It comes to a point, where we need to be real. We must ask a few questions of ourselves before we start pointing that famous finger at anyone who fails to help our beleaguered country. First and foremost we need to define the role and expectations of a government.
The government is there as a facilitator of progress. Its main responsibility is the protection of each and every citizen at home or abroad. The government is the ultimate arbitrator of a just society. In that context, it is obvious that the Haitian government has failed to live up to its expectation for most of the country’s existence.
We have become a society that depends too much on the charity of others. The rate of unemployment is so high and even those who are employed have to rely on others to make ends meet. The bulk of the money that enters the country is from the diaspora. We have one of the highest remittance rates among the Caribbean nations, and most of that money is only used to consume imported products.
Although the government has the right to print money, no government can sustain itself without a sound tax system. In Haiti, the lack of tax collection renders the role of the government ineffective. Basically, we have a precarious financial system, and one of the ways for the government to function is to depend on foreign aid. The idiom of “who finances must command” could not be any truer than it is in Haiti.
As foreigners donate funds to our government, we must realize that in return our government must be accountable to those foreigners and not to us, the Haitian people. The foreigners pay their salary, therefore our government works for them.
If we need to take back our country, we must raise the capital ourselves; instead of importing the essential products, we must cultivate the land to feed ourselves. Instead of walking the streets chanting “ABA,” we must unite to demand for employment and be willing to pay taxes.
Haiti is a failed state as it presently constitutes. It will remain a failed state for years unless the collective mind of the people starts to focus on the big picture. The few outcomes from a failed state, where there’s no expectation, are civil war or a full-blown revolution. At present, the country is not ready for either.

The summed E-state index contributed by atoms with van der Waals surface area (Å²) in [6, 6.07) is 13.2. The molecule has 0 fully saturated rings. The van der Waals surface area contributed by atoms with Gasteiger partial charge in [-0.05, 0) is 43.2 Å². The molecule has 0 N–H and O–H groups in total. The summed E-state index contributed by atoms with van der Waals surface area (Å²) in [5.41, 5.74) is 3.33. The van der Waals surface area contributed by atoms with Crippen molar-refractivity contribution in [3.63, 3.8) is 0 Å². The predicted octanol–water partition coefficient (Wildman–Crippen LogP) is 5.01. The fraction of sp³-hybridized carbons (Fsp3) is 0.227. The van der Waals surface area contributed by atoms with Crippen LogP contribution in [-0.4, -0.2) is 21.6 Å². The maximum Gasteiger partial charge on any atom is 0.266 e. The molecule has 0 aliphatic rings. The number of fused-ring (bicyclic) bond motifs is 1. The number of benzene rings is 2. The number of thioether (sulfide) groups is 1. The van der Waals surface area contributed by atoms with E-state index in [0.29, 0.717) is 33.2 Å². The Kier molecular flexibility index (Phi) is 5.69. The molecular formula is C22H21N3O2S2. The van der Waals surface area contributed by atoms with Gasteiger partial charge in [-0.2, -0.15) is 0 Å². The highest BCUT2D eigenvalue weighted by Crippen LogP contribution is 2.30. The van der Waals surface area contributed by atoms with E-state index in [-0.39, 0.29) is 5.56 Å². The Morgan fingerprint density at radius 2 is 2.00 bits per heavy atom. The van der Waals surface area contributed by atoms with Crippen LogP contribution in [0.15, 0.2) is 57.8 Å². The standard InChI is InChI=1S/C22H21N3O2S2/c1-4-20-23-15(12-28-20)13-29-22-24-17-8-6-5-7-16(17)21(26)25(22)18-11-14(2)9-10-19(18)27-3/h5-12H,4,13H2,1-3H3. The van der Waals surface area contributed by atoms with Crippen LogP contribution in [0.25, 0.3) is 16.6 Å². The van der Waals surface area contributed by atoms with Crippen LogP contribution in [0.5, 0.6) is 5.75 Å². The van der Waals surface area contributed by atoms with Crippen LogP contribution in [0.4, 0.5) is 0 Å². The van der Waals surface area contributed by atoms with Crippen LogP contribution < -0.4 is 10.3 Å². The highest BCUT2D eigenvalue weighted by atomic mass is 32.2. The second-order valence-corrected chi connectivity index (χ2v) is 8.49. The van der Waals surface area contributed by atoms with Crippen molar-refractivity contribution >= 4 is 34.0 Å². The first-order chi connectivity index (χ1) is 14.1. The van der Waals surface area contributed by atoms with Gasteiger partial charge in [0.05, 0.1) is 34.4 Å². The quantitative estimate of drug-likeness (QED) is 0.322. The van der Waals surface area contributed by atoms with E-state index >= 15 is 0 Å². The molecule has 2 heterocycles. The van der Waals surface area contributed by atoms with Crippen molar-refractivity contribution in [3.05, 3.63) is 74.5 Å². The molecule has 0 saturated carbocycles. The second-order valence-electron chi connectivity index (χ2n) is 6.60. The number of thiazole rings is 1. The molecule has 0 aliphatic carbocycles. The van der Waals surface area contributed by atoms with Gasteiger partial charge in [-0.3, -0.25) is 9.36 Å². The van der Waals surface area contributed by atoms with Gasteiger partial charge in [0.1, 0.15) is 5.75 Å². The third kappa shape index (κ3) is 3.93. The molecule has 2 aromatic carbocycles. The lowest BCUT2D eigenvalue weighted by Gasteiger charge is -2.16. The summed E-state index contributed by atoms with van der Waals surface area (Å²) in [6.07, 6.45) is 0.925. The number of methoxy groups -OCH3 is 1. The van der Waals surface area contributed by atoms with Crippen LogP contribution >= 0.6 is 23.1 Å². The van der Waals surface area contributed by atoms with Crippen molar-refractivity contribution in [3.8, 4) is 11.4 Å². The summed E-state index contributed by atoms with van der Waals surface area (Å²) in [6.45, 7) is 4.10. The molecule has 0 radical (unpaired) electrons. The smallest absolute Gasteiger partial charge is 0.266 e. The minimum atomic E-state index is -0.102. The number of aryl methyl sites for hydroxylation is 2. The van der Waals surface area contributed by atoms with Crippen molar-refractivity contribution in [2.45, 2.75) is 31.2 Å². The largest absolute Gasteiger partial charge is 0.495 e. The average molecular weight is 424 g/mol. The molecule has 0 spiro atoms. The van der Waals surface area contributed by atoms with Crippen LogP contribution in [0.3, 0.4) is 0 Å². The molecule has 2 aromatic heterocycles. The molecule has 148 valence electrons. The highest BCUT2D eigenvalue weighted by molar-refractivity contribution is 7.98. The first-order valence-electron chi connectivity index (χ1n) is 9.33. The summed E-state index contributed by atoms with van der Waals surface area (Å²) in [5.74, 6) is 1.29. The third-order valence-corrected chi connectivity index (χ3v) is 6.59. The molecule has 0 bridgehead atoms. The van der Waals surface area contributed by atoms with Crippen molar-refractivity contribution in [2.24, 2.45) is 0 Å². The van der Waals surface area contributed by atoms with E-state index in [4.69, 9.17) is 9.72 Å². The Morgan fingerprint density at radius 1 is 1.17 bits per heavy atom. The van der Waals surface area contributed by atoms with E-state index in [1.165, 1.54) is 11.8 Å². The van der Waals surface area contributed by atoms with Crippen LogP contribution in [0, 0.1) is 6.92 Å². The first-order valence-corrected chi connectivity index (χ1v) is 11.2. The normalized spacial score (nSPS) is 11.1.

Today, Haiti may be a bastion for a few to amass the majority of the wealth of the country. In the short term, it may be profitable to maintain the status quo at the expense of the poor majority. But, there will come a day when the lessons of 1804 will reappear in the midst of our society. There will come a point where enough will be enough and I am sure that those who are profiting today will pay a dear price for the rage of the people.
It is said that a chain as is strong as its weakest link. In the body, there are mechanisms in place to deal with contagious cells.
In the event those mechanisms fail to solve the issue, the only eventual outcome is the multiplication of more bad cells, which in turn would lead to the complete destruction of the organism. In Haiti, we are witnessing the symptoms of the invasion of foreign interference in our internal organ.
The government of any nation represents its heart. When it failed to supply enough confidence to the population, nothing can prevent its ultimate fall. The idea of governing on the charity of foreign powers could only lead to corruption, unaccountability, and over all a lack of interest in the welfare of the population.
The facts remain that Haiti is an amazingly small country compared to many advanced countries in the world. If we allocated the resources of the country efficiently, there would be no reason why Haiti could not sustain a decent living standard for its people. As long as we content ourselves to amass the donation of foreign powers, the logic is clear that Haiti will remain on the road of misery.
If we are unable to control our own governmental projects, it is clear that we would not be able to decide what is good for all of us. What is in the interest of all Haitians is probably not in the interest of our donors. Collectively, we must find a solution to this risky business of governing on charity.
We are a sovereign state, and it is our civic duty to contribute in maintaining our sovereignty. Liquidating the affairs of our government to foreign donors is like donating our heart to a patient with a failing heart, just so that patient can help us in return. With only one heart, this is practically impossible. We must learn to take care of ourselves before we rely on others to do it for us.
— Contact Ilio Durandis at